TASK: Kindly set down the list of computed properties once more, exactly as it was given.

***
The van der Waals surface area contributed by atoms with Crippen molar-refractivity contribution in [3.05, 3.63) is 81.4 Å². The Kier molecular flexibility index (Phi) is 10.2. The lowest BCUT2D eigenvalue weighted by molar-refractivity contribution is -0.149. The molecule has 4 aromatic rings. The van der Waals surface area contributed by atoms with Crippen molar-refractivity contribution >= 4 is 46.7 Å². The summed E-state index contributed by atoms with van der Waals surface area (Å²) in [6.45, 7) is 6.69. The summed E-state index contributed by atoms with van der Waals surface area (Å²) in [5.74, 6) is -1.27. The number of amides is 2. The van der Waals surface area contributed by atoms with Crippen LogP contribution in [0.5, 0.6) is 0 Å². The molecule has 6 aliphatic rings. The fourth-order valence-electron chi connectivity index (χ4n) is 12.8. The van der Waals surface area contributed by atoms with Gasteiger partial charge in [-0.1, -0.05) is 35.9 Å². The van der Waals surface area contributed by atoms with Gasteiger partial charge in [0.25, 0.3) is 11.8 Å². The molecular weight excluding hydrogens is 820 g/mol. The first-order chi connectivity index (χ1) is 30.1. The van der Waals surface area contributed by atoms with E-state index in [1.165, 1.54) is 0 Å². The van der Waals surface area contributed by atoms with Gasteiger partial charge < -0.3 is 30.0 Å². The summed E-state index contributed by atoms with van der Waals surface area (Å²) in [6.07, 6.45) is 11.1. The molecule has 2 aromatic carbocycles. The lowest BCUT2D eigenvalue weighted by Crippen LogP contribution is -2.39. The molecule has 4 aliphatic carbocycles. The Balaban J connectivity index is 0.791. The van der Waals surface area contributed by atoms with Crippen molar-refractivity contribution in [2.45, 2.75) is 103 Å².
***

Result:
The van der Waals surface area contributed by atoms with Crippen molar-refractivity contribution in [3.05, 3.63) is 81.4 Å². The Kier molecular flexibility index (Phi) is 10.2. The lowest BCUT2D eigenvalue weighted by molar-refractivity contribution is -0.149. The molecule has 4 aromatic rings. The van der Waals surface area contributed by atoms with Crippen molar-refractivity contribution >= 4 is 46.7 Å². The summed E-state index contributed by atoms with van der Waals surface area (Å²) in [6.45, 7) is 6.69. The summed E-state index contributed by atoms with van der Waals surface area (Å²) in [5.74, 6) is -1.27. The number of amides is 2. The van der Waals surface area contributed by atoms with Crippen LogP contribution in [0.5, 0.6) is 0 Å². The molecule has 6 aliphatic rings. The fourth-order valence-electron chi connectivity index (χ4n) is 12.8. The van der Waals surface area contributed by atoms with Gasteiger partial charge in [-0.1, -0.05) is 35.9 Å². The van der Waals surface area contributed by atoms with Gasteiger partial charge in [0.25, 0.3) is 11.8 Å². The molecular weight excluding hydrogens is 820 g/mol. The first-order chi connectivity index (χ1) is 30.1. The van der Waals surface area contributed by atoms with E-state index in [1.165, 1.54) is 0 Å². The van der Waals surface area contributed by atoms with Gasteiger partial charge < -0.3 is 30.0 Å². The summed E-state index contributed by atoms with van der Waals surface area (Å²) in [6.07, 6.45) is 11.1. The molecule has 2 aromatic carbocycles. The lowest BCUT2D eigenvalue weighted by Crippen LogP contribution is -2.39. The molecule has 4 aliphatic carbocycles. The Balaban J connectivity index is 0.791. The van der Waals surface area contributed by atoms with Crippen molar-refractivity contribution in [2.45, 2.75) is 103 Å².